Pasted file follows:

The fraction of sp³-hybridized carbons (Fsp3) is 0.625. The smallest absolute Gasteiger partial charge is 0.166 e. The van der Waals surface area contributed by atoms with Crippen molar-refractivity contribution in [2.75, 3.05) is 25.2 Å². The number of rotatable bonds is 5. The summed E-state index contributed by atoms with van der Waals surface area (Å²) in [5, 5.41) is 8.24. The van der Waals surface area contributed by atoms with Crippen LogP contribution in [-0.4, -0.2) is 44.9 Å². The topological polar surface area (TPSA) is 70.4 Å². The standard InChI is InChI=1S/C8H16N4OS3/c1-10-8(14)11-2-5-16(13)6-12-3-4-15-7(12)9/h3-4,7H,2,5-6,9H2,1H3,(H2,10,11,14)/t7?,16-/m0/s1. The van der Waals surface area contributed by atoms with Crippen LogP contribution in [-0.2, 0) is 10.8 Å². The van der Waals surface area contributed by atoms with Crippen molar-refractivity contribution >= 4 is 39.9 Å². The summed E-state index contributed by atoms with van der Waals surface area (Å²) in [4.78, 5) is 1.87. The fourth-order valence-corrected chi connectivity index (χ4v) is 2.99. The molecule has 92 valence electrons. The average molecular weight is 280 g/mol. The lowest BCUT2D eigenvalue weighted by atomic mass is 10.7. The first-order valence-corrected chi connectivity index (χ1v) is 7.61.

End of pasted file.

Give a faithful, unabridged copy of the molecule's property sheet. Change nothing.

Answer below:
The fraction of sp³-hybridized carbons (Fsp3) is 0.625. The smallest absolute Gasteiger partial charge is 0.166 e. The van der Waals surface area contributed by atoms with Crippen molar-refractivity contribution in [2.75, 3.05) is 25.2 Å². The number of rotatable bonds is 5. The summed E-state index contributed by atoms with van der Waals surface area (Å²) in [5, 5.41) is 8.24. The van der Waals surface area contributed by atoms with Crippen LogP contribution in [-0.4, -0.2) is 44.9 Å². The topological polar surface area (TPSA) is 70.4 Å². The standard InChI is InChI=1S/C8H16N4OS3/c1-10-8(14)11-2-5-16(13)6-12-3-4-15-7(12)9/h3-4,7H,2,5-6,9H2,1H3,(H2,10,11,14)/t7?,16-/m0/s1. The van der Waals surface area contributed by atoms with Crippen LogP contribution in [-0.2, 0) is 10.8 Å². The van der Waals surface area contributed by atoms with Crippen molar-refractivity contribution >= 4 is 39.9 Å². The summed E-state index contributed by atoms with van der Waals surface area (Å²) in [4.78, 5) is 1.87. The fourth-order valence-corrected chi connectivity index (χ4v) is 2.99. The molecule has 92 valence electrons. The average molecular weight is 280 g/mol. The lowest BCUT2D eigenvalue weighted by atomic mass is 10.7. The first-order valence-corrected chi connectivity index (χ1v) is 7.61.